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Old 08-21-2014, 08:12 PM   #41
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A couple of observations, nothing more.

1) The Trojan pictures illustrate the heat being moved from the crimp to the plastic to lead interface on the battery. As we know nothing of the test parameters, I am just calling out I noticed this.

2) as far as the hammer type crimper shown, I have found using a drill press vice (as it is light enough to carry aboard) rather than a hammer a sure fire way of assuring a full crimp. Squeeze until you can't squeeze any more.

I have followed Nigel Calder's advice to great satisfaction. I question whether a gas tight crimp could accept any solder into the joint. Heating and stiffening the area adjacent to the crimp makes no sense to me. At least not enough to rework any of my connectors.
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Old 08-21-2014, 08:46 PM   #42
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I hope you all can accept this apology. I'd appreciate that more than asking anyone to take sides.
You have no reason to apologize as you were correct.
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Old 08-21-2014, 08:47 PM   #43
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Greetings,
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Old 08-22-2014, 06:52 AM   #44
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>I question whether a gas tight crimp could accept any solder into the joint. Heating and stiffening the area adjacent to the crimp makes no sense to me<

Dunking a terminal end in a ladel of molten solder does not melt the tinning on the wire beyond the dunk depth.

Wet rag helps as does being quick.
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Old 08-22-2014, 07:50 AM   #45
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>I question whether a gas tight crimp could accept any solder into the joint. Heating and stiffening the area adjacent to the crimp makes no sense to me<

Dunking a terminal end in a ladel of molten solder does not melt the tinning on the wire beyond the dunk depth.

Wet rag helps as does being quick.
If you are too quick you won't solder anything. The wire and the terminal must be brought up to the temperature needed to melt solder and the solder must be allowed to flow into the joint. The molten solder will also wick up the cable and make it stiff.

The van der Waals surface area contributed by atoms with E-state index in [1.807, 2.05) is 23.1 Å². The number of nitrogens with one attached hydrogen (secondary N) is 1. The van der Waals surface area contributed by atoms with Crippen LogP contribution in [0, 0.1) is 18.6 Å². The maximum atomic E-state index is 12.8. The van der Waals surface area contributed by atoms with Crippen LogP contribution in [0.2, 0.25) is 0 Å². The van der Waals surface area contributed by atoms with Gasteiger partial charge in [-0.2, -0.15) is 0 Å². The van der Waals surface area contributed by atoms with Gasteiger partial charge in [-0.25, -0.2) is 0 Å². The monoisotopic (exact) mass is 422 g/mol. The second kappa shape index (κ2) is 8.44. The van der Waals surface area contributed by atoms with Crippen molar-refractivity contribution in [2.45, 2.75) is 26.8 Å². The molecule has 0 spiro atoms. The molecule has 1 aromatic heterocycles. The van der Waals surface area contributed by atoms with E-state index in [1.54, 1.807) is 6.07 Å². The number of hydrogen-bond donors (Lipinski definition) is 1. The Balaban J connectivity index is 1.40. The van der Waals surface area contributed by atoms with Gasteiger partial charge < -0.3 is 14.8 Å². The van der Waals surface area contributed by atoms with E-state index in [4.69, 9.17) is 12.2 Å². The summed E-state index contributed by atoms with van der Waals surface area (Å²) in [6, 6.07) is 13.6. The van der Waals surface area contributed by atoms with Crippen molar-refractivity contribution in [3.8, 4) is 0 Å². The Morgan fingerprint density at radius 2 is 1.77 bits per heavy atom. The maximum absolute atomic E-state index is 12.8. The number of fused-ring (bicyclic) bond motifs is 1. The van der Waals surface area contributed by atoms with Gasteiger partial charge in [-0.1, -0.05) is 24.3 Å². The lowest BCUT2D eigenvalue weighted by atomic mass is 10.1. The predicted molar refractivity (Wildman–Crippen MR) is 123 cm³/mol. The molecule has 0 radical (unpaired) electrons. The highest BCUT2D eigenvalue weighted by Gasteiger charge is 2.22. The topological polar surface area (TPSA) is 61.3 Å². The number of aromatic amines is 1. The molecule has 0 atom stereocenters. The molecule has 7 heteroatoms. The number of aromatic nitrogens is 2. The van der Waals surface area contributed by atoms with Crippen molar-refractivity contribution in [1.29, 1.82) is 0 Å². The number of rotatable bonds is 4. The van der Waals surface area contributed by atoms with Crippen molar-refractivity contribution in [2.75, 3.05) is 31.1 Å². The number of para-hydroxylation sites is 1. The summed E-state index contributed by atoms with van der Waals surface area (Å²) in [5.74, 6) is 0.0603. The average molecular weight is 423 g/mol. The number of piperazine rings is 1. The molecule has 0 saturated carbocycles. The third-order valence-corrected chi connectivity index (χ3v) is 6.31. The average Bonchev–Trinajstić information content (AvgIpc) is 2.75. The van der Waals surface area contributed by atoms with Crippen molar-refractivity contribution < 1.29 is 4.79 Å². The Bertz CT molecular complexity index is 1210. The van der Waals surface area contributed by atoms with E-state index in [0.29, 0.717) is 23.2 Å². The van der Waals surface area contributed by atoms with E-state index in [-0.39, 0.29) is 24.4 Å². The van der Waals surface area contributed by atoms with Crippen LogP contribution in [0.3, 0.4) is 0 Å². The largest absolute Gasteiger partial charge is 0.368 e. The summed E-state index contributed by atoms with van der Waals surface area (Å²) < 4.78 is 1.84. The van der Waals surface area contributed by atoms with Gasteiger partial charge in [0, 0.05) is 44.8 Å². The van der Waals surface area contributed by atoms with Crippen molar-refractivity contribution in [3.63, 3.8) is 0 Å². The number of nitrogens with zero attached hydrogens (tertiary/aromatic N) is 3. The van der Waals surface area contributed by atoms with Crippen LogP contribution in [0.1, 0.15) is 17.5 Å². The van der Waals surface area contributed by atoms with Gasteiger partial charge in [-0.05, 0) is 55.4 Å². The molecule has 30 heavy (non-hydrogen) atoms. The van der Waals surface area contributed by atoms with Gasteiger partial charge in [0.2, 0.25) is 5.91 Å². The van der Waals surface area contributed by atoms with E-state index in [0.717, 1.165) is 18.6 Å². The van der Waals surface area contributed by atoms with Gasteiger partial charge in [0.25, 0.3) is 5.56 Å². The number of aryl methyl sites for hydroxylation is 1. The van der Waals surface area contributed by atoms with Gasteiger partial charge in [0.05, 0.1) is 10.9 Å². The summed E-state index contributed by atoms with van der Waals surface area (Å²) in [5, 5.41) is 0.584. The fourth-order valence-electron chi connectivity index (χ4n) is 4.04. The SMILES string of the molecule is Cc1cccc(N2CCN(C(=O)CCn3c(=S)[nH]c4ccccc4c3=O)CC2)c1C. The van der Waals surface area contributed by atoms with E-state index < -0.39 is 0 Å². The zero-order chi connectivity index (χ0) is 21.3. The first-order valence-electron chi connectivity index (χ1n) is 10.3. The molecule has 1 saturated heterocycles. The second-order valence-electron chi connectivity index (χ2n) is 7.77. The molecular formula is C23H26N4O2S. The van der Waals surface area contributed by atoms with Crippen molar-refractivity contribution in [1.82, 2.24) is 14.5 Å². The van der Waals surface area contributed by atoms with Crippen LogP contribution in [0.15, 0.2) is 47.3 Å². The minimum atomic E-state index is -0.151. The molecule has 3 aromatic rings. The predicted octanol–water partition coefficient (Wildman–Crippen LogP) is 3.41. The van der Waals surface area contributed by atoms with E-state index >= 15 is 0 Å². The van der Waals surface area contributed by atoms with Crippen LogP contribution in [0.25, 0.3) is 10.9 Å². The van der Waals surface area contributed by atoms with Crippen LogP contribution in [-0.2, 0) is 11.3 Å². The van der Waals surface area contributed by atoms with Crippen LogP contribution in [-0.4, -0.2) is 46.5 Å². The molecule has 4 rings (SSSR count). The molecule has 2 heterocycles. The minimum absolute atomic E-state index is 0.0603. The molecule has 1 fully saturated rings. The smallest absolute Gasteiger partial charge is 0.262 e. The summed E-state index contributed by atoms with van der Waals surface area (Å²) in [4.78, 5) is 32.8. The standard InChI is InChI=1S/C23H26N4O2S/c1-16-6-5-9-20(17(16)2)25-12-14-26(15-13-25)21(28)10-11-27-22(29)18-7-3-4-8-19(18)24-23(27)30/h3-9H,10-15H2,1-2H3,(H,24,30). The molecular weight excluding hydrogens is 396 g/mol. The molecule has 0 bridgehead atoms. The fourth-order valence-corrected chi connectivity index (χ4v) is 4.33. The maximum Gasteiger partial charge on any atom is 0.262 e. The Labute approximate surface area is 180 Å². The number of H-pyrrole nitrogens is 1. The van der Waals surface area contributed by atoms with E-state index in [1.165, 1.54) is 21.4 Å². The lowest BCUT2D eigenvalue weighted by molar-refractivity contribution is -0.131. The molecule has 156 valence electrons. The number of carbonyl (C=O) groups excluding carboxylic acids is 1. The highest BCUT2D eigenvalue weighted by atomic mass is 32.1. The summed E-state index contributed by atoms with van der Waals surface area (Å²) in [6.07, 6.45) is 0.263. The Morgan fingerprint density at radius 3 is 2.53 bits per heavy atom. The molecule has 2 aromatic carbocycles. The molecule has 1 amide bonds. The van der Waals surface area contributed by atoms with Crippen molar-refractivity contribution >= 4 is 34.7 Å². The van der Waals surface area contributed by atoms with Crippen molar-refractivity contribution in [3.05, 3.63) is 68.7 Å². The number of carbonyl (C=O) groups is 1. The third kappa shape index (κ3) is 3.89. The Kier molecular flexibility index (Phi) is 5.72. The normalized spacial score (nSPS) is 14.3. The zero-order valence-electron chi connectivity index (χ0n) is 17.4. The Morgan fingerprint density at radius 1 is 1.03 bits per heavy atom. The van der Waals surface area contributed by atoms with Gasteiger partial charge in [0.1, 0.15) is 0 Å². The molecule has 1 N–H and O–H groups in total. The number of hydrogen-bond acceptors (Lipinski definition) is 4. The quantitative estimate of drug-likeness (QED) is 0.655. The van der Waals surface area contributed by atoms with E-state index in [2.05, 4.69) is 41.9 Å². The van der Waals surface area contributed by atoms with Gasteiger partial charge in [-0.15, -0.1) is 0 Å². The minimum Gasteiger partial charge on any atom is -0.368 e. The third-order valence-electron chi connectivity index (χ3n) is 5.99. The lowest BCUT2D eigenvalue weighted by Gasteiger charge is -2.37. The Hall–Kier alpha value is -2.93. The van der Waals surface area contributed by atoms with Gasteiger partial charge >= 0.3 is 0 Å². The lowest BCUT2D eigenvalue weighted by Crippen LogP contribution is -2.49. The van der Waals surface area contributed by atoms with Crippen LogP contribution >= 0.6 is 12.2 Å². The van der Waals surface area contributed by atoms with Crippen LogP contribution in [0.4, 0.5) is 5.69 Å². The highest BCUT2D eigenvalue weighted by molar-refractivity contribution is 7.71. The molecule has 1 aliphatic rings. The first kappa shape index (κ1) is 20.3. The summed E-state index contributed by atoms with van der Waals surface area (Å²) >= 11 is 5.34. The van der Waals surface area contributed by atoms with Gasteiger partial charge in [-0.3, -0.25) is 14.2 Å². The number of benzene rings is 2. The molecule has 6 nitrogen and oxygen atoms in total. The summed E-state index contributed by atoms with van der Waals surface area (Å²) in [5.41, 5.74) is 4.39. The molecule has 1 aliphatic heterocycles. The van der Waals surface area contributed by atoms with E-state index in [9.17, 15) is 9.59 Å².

Cooling a solder joint too quickly with a wet rag may cause a cold solder joint. You have to wait for the materials to cool below the melting point of the solder before trying to cool the joint artificially.

BTW: Where are you getting this ladle of molten solder?
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Old 08-24-2014, 06:39 AM   #46
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>Where are you getting this ladle of molten solder?<

Dad was a plumber and in his day waste pipes were calked with okum then lead was poured to seal the joint.

The skill was taping the lead (special chisels) to tighten the joint even more with out cracking off the cast iron flange.

If done right the line could flex slightly over the years and not leak.

A cast iron pot was part of the gear , with a burner that would spin on to 20 lb propane tank that had threads to accept the unit , the ladle was part of the full kit.

On a larger job a helper would come in 1/2 hour early to get the lead melting.

Today with a small propane torch the old ladle still melts solder , takes a while tho, so its best to do a bunch of terminal ends at once,

Same deal as using a 5 lb roofing copper to solder smaller terminal ends , with out melting up the tinned wire.

>If you are too quick you won't solder anything. The wire and the terminal must be brought up to the temperature needed to melt solder and the solder must be allowed to flow into the joint.

# of course#

The molten solder will also wick up the cable and make it stiff.<

The wet rag stops the heat from going far up the wire , its purpose.

Cooling a solder joint too quickly with a wet rag may cause a cold solder joint. You have to wait for the materials to cool below the melting point of the solder before trying to cool the joint artificially.

The soldered end is NOT cooled with a wet rag , only the wire after it leaves the terminal gets the protection, from before immersion.
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Old 08-27-2014, 12:39 PM   #47
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Neat! Never had heard of solder slugs before, but watched the installation video at the link, and it looks easy enough to do.

Thanks!
I know NAPA shows then in their catalog
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